Today’s issue of Science carries a story about a new invention from IBM called Magnetic Domain-Wall Racetrack Memory. It works by storing data in a permalloy nanowire, a thousand times thinner than a human hair. It promises to increase reliability and speed of storage while slashing the amount of energy needed to power it.
The storage density can be hundreds of times that of today’s best flash memories. And, because the wires can be made to loop from the surface of the chip, they overcome the well-known chip density restrictions of Moore’s Law.
Without wishing to demean the technology, the storage wire acts like a chain of magnetised buckets. The read/write switch the polarity or copy the state as the buckets are propelled past using tiny electrical currents. Everything happens at the atomic level.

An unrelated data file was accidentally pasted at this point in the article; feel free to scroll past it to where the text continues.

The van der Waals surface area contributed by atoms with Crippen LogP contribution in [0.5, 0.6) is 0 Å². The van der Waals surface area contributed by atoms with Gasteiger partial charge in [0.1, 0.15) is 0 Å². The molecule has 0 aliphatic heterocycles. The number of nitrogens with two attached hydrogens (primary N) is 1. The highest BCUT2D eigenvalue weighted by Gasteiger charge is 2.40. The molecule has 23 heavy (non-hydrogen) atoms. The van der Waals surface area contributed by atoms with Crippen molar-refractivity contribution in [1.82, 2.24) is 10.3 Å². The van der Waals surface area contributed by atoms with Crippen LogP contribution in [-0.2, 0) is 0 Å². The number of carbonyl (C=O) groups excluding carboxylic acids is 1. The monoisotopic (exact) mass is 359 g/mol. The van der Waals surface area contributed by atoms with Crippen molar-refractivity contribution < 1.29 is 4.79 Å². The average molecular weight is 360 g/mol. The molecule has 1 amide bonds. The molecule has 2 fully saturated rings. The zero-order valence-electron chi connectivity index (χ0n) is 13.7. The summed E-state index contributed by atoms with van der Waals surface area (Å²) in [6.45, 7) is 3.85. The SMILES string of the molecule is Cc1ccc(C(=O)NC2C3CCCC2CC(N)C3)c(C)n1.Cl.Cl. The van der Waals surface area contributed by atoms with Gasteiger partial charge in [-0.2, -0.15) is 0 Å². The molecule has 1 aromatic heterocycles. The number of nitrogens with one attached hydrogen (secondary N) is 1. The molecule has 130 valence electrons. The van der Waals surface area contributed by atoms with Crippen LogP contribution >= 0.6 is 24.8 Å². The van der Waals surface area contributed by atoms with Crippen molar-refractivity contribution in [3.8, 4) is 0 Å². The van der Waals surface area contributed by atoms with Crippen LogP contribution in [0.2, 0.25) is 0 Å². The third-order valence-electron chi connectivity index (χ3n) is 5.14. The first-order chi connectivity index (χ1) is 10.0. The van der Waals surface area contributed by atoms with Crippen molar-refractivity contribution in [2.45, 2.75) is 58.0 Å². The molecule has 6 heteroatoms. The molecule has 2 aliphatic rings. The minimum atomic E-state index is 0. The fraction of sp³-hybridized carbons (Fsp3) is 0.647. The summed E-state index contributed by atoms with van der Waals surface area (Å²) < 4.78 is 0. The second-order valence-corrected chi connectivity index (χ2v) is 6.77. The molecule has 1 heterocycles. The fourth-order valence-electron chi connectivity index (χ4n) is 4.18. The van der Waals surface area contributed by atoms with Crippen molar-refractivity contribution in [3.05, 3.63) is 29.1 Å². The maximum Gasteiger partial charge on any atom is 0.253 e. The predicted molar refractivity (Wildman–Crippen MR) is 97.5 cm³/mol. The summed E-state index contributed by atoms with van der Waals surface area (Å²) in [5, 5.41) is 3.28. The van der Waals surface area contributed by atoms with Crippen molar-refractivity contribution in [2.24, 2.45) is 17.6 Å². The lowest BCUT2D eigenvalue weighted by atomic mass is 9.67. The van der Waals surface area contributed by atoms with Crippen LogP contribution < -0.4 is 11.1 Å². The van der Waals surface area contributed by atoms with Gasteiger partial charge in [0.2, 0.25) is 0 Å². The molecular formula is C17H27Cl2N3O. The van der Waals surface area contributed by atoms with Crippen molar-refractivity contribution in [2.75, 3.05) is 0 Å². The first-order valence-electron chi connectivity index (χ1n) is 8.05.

At the moment disk drives store information cheaply but, because they are mechanical, they are relatively slow at reading and writing. Flash memory is fast at reading but slow at writing. Both have reliability issues over the long term. IBM claims that racetrack memory will be inherently stable and durable.
An MP3 player that can contain half a million songs sounds ridiculous, but it gives an idea of the potential capacity of one of these devices. Because they will use a fraction of the energy of conventional disk drives while providing both speed and reliability, they appear to offer significant environmental benefits in all storage situations.
It’s a shame we’re going to have to wait seven to ten years for them. But, by going public with this development, IBM has just fired the first salvo in a new storage war. Others will be clambering to get in first with high density, highly reliable and energy efficient devices.
This can only be good news for people like us whose lives are so information-centric.